A New Phase

Holy fuck. What record is this from? Who is this?” Phill Celeste groaned, in a conversation with the Recording Academy. Like many others today, the Baltimore-based musician and Record Producer is among the new generation of listeners who are deeply awed by Monite’s 1984 classic, so much that they have created their own covers of it. With the renaissance of electronic funk sweeping across the global music industry, now commonly branded as ‘Alternative Music’, Monite’s “Only You” has become a reference point and a source of inspiration for a lot of young musicians and music lovers today. 

From the distorting vocals of Tyler the Creator’s Earfquake, to Chromeo’s energetic Night By Night, down to the hypnotising buzz from Daft Punk’s Random Access Memories, electronic funk has begun to wash over the creative scene once again. It’s a comfortable distraction grooving on the sideline away from the fleeting euphoria of contemporary pop music. Even within Monite’s hometown, another rising Edo-born legend, Rema, also recently experimented with the music style, in his song Addicted. This new phase also brings its blessings for Monite. In 2017, he was shocked to see his name spluttered across the internet, and this was even before the popular American superstar, Frank Ocean, covered his song, Only You, at the 2017 Fuck Yeah Fest (FYF), in Los Angeles. 

Oh boy, it was like a moon struck,” his eyes lit up like an excited child. “I was completely out of show business over the years, due to the way that the Nigerian music industry was being run. I had moved on and I had raised my own family. All of a sudden I went to see my nephew and my brother at Redding, in England, and my nephew exclaimed, ‘Uncle, Uncle, do you know that you are an internet sensation right now?”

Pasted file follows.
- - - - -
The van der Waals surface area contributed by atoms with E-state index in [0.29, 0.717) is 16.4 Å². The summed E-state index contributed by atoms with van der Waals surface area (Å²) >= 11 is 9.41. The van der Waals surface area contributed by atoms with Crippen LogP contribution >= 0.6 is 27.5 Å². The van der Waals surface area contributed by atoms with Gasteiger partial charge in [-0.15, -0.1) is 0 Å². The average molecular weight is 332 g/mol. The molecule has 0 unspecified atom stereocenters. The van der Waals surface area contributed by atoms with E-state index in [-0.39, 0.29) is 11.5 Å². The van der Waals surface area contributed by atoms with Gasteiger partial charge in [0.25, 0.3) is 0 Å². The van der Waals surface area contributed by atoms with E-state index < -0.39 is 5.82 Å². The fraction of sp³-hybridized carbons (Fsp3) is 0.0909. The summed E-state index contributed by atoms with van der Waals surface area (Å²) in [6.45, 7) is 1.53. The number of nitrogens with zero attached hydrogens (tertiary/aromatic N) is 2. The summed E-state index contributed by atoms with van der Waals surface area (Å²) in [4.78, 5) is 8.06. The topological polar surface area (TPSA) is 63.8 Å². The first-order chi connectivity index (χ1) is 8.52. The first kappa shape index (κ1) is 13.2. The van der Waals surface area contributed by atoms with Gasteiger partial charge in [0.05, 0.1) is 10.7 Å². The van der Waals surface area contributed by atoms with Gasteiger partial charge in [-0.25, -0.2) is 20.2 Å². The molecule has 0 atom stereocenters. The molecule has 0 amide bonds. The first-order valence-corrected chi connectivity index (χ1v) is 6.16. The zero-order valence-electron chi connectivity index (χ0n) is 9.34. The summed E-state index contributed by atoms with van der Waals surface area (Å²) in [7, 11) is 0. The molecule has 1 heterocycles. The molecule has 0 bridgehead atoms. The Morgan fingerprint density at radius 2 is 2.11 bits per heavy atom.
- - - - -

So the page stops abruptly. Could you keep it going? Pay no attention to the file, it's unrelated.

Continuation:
I dismissed it. He was just an eight-year-old child, what could he possibly know? I said ‘gerrarahere! (a pidgin tease for ‘get out of here’) what are you talking about?He said, ‘Oh, seriously, your music is everywhere.’ I told him that he wasn’t born when I played music. I don’t even remember being a musician. And something clicked in my head and I realised that these little kids are always on the internet and something might have been going on. 

So, I tried to find out for myself. I was on the internet for three hours. My pictures were all over the world; everybody was talking about “Only You.” And this has been happening for more than five years. I will say thank God for the internet. SoundWay records went to Nigeria and they picked up my album and dusted it. When they heard the first track, they were blown away.